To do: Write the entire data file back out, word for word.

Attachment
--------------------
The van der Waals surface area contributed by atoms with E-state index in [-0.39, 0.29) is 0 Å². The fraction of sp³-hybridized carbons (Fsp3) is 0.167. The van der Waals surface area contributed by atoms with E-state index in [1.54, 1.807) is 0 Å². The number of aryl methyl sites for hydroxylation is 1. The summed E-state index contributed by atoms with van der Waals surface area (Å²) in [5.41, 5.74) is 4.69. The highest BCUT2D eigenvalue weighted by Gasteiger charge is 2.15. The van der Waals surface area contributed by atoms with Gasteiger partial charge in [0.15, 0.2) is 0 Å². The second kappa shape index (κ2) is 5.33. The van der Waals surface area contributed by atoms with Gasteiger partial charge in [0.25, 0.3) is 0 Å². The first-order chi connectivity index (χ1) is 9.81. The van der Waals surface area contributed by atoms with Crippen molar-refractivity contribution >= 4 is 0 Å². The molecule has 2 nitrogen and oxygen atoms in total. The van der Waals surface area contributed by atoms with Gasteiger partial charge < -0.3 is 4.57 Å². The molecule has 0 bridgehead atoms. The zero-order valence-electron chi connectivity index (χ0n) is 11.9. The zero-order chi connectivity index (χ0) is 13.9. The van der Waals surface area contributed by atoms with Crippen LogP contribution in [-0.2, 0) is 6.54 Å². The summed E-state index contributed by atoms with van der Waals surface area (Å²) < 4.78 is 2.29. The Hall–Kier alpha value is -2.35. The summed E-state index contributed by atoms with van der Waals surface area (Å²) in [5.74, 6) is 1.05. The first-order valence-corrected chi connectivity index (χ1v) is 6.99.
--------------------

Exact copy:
The van der Waals surface area contributed by atoms with E-state index in [-0.39, 0.29) is 0 Å². The fraction of sp³-hybridized carbons (Fsp3) is 0.167. The van der Waals surface area contributed by atoms with E-state index in [1.54, 1.807) is 0 Å². The number of aryl methyl sites for hydroxylation is 1. The summed E-state index contributed by atoms with van der Waals surface area (Å²) in [5.41, 5.74) is 4.69. The highest BCUT2D eigenvalue weighted by Gasteiger charge is 2.15. The van der Waals surface area contributed by atoms with Gasteiger partial charge in [0.15, 0.2) is 0 Å². The second kappa shape index (κ2) is 5.33. The van der Waals surface area contributed by atoms with Gasteiger partial charge in [0.25, 0.3) is 0 Å². The first-order chi connectivity index (χ1) is 9.81. The van der Waals surface area contributed by atoms with Crippen molar-refractivity contribution >= 4 is 0 Å². The molecule has 2 nitrogen and oxygen atoms in total. The van der Waals surface area contributed by atoms with Gasteiger partial charge < -0.3 is 4.57 Å². The molecule has 0 bridgehead atoms. The zero-order valence-electron chi connectivity index (χ0n) is 11.9. The zero-order chi connectivity index (χ0) is 13.9. The van der Waals surface area contributed by atoms with Crippen LogP contribution in [-0.2, 0) is 6.54 Å². The summed E-state index contributed by atoms with van der Waals surface area (Å²) < 4.78 is 2.29. The Hall–Kier alpha value is -2.35. The summed E-state index contributed by atoms with van der Waals surface area (Å²) in [5.74, 6) is 1.05. The first-order valence-corrected chi connectivity index (χ1v) is 6.99.